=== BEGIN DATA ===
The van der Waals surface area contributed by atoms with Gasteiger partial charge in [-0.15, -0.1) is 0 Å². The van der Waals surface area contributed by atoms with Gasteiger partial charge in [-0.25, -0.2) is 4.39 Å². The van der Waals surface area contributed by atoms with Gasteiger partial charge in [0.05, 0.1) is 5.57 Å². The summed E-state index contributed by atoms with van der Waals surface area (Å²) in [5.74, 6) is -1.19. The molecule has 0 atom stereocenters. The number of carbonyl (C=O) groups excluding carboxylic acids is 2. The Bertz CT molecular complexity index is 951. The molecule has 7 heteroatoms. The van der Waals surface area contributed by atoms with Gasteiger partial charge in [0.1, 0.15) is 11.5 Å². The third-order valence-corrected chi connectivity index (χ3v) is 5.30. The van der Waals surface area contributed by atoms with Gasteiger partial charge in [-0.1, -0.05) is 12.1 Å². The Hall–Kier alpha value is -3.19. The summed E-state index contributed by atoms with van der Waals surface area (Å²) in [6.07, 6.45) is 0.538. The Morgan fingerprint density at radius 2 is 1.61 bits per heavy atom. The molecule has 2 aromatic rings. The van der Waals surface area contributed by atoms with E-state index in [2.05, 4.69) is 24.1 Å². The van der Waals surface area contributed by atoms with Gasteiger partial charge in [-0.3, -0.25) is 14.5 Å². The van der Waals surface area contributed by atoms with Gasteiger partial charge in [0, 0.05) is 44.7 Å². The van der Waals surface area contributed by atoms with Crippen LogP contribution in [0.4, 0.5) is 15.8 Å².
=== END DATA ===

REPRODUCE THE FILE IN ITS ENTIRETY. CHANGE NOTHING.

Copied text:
The van der Waals surface area contributed by atoms with Gasteiger partial charge in [-0.15, -0.1) is 0 Å². The van der Waals surface area contributed by atoms with Gasteiger partial charge in [-0.25, -0.2) is 4.39 Å². The van der Waals surface area contributed by atoms with Gasteiger partial charge in [0.05, 0.1) is 5.57 Å². The summed E-state index contributed by atoms with van der Waals surface area (Å²) in [5.74, 6) is -1.19. The molecule has 0 atom stereocenters. The number of carbonyl (C=O) groups excluding carboxylic acids is 2. The Bertz CT molecular complexity index is 951. The molecule has 7 heteroatoms. The van der Waals surface area contributed by atoms with Gasteiger partial charge in [0.1, 0.15) is 11.5 Å². The third-order valence-corrected chi connectivity index (χ3v) is 5.30. The van der Waals surface area contributed by atoms with Gasteiger partial charge in [-0.1, -0.05) is 12.1 Å². The Hall–Kier alpha value is -3.19. The summed E-state index contributed by atoms with van der Waals surface area (Å²) in [6.07, 6.45) is 0.538. The Morgan fingerprint density at radius 2 is 1.61 bits per heavy atom. The molecule has 2 aromatic rings. The van der Waals surface area contributed by atoms with E-state index in [2.05, 4.69) is 24.1 Å². The van der Waals surface area contributed by atoms with Gasteiger partial charge in [-0.3, -0.25) is 14.5 Å². The van der Waals surface area contributed by atoms with Gasteiger partial charge in [0, 0.05) is 44.7 Å². The van der Waals surface area contributed by atoms with Crippen LogP contribution in [0.4, 0.5) is 15.8 Å².